The Challenge of Specifying Alloys for Aerospace Applications

After searching through metals references and locating an ideal alloy for a component or product, the realities of the world of supply and demand can lead to delays, problems and disappointment.

Local service centers may not have the specific alloy in the temper and thickness required, or the order may not be big enough to have a large, integrated mill produce a heat lot.

The Challenge of Specifying Alloys for Aerospace Applications

Image Credit: Ulbrich Stainless Steels & Special Metals.

How Specifying Alloy Properties, not Chemistry, Can Address this Issue

The solution to the problems above may be to adopt a more flexible approach to the alloy specification, rather than fixing on a single alloy or chemistry.

This is particularly important when working with stainless steels or nickel-based alloys because there is such a wide range of options available. The extent of the range of options can be a positive though, if the supplier is given some room to explore other suitable options.

Rather than naming a specific chemistry, outline the characteristics and properties that are vital to the success of the application in question. These could include resistance to certain types of corrosion, strength, elongation, operating temperatures of the part, wear resistance or processing characteristics like weldability or formability.

When using this approach, suppliers of alloys can generally meet specific requirements.

The characteristics of nickel-based alloys and stainless steel are dictated by alloy additions to the base metal. Nowadays, there is likely a chemistry available - in either a generic or proprietary alloy - that can accommodate nearly every requirement, regardless of how specialized it is.

How can a Stainless Steel or Special Metals Service Center or Reroll Mill Help?

If an order is substantial enough, an integrated producer may be able to meet the requirements, though it could be several months before a heat of the required metal is produced.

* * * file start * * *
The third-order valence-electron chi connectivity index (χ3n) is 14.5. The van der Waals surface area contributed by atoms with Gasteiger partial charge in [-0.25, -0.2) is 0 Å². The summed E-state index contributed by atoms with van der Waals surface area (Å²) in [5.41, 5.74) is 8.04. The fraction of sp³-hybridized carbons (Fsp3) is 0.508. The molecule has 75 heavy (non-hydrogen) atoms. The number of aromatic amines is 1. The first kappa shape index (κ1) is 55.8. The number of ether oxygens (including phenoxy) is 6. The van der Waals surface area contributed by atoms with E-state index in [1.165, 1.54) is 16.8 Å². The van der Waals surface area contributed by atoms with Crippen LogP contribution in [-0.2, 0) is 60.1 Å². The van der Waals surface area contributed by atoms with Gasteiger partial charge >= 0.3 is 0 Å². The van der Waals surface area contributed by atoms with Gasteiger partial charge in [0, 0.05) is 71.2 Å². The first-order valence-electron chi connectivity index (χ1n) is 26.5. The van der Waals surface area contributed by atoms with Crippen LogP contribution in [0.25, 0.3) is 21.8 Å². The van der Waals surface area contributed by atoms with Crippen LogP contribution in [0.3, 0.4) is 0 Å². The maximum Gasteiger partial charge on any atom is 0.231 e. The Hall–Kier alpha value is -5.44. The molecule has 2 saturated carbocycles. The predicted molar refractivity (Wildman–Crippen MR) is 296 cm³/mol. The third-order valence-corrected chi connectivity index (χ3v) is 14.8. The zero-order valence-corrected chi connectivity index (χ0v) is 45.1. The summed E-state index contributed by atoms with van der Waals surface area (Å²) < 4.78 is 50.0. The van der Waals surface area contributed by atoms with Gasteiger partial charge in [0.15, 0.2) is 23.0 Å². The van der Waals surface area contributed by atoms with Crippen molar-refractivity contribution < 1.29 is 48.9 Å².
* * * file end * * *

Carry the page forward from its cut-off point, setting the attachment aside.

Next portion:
If the required quantity is small or it is not viable to wait until the mill can provide it, a local service center could contact their vendor sources to obtain a similar alloy; that is, one that has been processed to meet, either fully or partially, the specified chemistry.

The service center will be able to make use of their reroll sources to custom manufacture the finished product using hot or cold rolled bands that had been produced previously.

The coils are precision rolled and annealed from thicker gauges to the properties and dimensions specified. This way, a reroll source is actually able to provide their customers with most specialty requirements.

In some circumstances, the reroll mill may even help to write the specification, particularly if the alloy needs precision gauge tolerances or a particular surface finish. With specific techniques like work hardening or thermal processing involved, being able to order these alloys may require a high level of understanding in applied metallurgy.

Factors to Consider When Specifying Aerospace Alloys

Even requesting a common place alloy such as Type 301 series stainless steel can be challenging due to the wide compositional range within the standard AISI chemistry.

Stainless steel Type 301 (high tensile) can attain a tensile strength of 270-300 ksi, but there is a different T-301 composition at the opposite end of the spectrum which work hardens comparatively slowly, making it well suited for deep drawing applications.

The Challenge of Specifying Alloys for Aerospace Applications

Image Credit: Ulbrich Stainless Steels & Special Metals.

Other grades of 300 series stainless steel can be equally flexible, meaning that selecting the right one can be confusing. Stainless grades 309 and 310, for example, are high temperature alloys that are primarily used within furnace fixtures due to their high carbide and oxidation resistance.

Alternatively, should the designer be searching for deep drawing properties, then 309 or 310 will also prove to be good design choices. Both these grades possess a high alloy content which allows extensive forming.

For all but the most specialist applications, there will likely be at least three or four suitable compositional options among the stainless steels or nickel-based alloys, and each of these will likely meet several combinations of wear resistance, corrosion resistance, high temperature cycling requirements or tensile strength.

Considering Yield and Tensile Strength in a Specification

A tensile strength figure is suitable for specifying forgings, castings and other heavier steel applications. However, this is not always suitable for wrought strip products, such as stainless steel and nickel-based alloys.

In some circumstances like the design of springs, yield strength may be a more meaningful attribute than tensile strength. Yield strength estimates the theoretical point at which a material ceases to be elastic and instead, becomes plastic.